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Nandakishore

Sacred Space

Joseph Campbell said: "Your sacred space is where you can find yourself again and again." This is my sacred space, in the midst of a jumble of books of no particular denomination in a cavernous dimly-lit library hall, whiling my time away among the musty pages while the world busy destroying itself outside. You are welcome, fellow reader, to share this space.

Currently reading

Italian Folktales
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A Fanatic Heart: Selected Stories
ஸீரோ டிகிரி - சாரு நிவேதிதா This book is said to be the face of Avant Gardë literature in Tamil. In the preface to the Malayalam translation, the famous writer Zacharia heaps praise on the novel. He says Malayalam writers are all stuck in the Romantic rut while Tamil literature has forged ahead, with a novel like Zero Degree which breaks all conventions.

In that, he is right. Charu Nivedita has thrown off all conventional restraints in the creation of this "anti-novel": a mix of narrative, poetry, doodles and sheer absurdity. It is supposedly written to an unknown woman reader, who may be doing any number of things (including getting raped or giving birth) at the time of its composition. The author says it is gleaned from the notes of the writers Surya, Muniyandi and Mishra: however, he immediately confesses that he has taken a rather broad license with the editing of the same - adding and omitting things at will. He also says his method of translation of Hindi is that of the village idiot Koti Kuppan, who answers all questions with translations of rhyming words from English to Tamil, bearing no relation to the original question.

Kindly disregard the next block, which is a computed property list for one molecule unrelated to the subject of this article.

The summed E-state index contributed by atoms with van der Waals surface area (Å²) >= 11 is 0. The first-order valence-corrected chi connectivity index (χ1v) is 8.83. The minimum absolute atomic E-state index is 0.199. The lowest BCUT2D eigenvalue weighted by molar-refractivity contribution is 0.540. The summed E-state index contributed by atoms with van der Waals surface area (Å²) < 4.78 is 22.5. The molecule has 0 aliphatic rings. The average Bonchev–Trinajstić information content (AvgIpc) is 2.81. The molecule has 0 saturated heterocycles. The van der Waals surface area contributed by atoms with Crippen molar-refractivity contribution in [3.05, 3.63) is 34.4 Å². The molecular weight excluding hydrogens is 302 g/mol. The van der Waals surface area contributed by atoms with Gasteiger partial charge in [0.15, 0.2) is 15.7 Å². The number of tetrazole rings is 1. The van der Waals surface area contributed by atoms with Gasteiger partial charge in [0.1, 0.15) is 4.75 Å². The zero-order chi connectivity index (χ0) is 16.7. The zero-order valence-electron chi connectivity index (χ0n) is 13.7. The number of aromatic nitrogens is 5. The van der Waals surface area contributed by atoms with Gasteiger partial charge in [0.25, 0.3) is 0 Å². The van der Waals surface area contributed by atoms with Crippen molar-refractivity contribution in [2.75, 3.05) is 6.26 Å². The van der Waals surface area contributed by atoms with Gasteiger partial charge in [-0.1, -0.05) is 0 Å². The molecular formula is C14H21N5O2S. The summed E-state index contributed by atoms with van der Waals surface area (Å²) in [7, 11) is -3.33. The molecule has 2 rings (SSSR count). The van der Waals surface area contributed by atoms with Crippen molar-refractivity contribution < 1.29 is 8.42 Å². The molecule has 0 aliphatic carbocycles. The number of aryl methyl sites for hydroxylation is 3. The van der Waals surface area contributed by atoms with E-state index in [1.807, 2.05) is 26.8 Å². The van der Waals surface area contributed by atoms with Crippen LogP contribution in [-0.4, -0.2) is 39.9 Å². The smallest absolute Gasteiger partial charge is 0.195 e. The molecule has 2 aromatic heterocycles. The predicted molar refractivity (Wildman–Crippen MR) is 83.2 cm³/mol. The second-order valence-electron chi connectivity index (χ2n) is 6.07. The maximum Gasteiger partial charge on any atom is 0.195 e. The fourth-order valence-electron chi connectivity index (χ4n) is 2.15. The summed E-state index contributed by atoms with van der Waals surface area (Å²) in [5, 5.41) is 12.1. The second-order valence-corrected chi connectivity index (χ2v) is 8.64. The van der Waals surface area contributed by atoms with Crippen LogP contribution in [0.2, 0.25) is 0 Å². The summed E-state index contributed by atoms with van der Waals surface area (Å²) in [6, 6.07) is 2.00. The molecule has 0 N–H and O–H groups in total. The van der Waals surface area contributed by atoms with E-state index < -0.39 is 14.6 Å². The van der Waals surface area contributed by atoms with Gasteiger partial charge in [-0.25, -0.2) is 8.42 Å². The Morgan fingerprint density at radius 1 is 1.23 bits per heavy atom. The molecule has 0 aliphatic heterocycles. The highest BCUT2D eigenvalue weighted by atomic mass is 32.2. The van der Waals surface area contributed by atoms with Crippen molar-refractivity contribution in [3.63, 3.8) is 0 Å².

This most unreliable of narrators then goes on to drown the unsuspecting reader in a mix of pain, death, sex, sadism and defecation. The chapters - many a time not following any syntactic rules or punctuation - are a disjointed mix of crimes against women, scenes of cruel torture, unbelievably monstrous sex (a mythical character from the ninth century moves around with a penis many metres long, looking for a vagina deep enough to receive it!) and people shouting lurid cusswords at one another. Towards the end, some sort of story develops, however. Surya marries a battered woman called Avantika, and the novel is in part her story, written in the form of a letter by Surya to his estranged daughter Genesis.

This is no doubt a very serious work of art lovingly composed by the author; however, I find that I cannot rate it. The story failed to touch me at all. All those descriptions of sex and torture were disturbing at first, but the palate grew jaded very fast as the novel progressed. I do not know whether it is a problem with the translation - maybe the novel would be more powerful in the original Tamil. Or maybe, it was just not written for me: I was in way too deep.

If you like a challenge, do read it. Fortunately, an English translation is available for those who do not know Tamil or Malayalam.